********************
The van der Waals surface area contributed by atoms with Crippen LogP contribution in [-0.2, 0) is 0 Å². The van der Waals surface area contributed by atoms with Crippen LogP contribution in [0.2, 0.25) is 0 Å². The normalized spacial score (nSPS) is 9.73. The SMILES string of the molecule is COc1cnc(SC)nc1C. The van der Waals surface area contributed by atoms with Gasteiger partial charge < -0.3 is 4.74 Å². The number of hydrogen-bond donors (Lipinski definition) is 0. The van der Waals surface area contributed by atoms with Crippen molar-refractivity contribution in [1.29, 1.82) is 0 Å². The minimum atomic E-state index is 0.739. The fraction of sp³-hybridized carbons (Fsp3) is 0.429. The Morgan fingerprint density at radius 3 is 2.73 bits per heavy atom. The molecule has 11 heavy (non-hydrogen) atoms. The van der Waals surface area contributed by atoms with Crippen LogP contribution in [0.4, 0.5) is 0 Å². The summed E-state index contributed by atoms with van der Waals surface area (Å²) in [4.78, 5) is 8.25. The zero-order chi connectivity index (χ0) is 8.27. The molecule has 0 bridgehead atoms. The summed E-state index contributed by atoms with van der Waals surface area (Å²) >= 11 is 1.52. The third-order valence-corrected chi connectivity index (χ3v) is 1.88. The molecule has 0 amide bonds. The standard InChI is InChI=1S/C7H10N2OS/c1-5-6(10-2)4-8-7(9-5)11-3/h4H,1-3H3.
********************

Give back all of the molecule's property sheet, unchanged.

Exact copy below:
The van der Waals surface area contributed by atoms with Crippen LogP contribution in [-0.2, 0) is 0 Å². The van der Waals surface area contributed by atoms with Crippen LogP contribution in [0.2, 0.25) is 0 Å². The normalized spacial score (nSPS) is 9.73. The SMILES string of the molecule is COc1cnc(SC)nc1C. The van der Waals surface area contributed by atoms with Gasteiger partial charge < -0.3 is 4.74 Å². The number of hydrogen-bond donors (Lipinski definition) is 0. The van der Waals surface area contributed by atoms with Crippen molar-refractivity contribution in [1.29, 1.82) is 0 Å². The minimum atomic E-state index is 0.739. The fraction of sp³-hybridized carbons (Fsp3) is 0.429. The Morgan fingerprint density at radius 3 is 2.73 bits per heavy atom. The molecule has 11 heavy (non-hydrogen) atoms. The van der Waals surface area contributed by atoms with Crippen LogP contribution in [0.4, 0.5) is 0 Å². The summed E-state index contributed by atoms with van der Waals surface area (Å²) in [4.78, 5) is 8.25. The zero-order chi connectivity index (χ0) is 8.27. The molecule has 0 bridgehead atoms. The summed E-state index contributed by atoms with van der Waals surface area (Å²) >= 11 is 1.52. The third-order valence-corrected chi connectivity index (χ3v) is 1.88. The molecule has 0 amide bonds. The standard InChI is InChI=1S/C7H10N2OS/c1-5-6(10-2)4-8-7(9-5)11-3/h4H,1-3H3.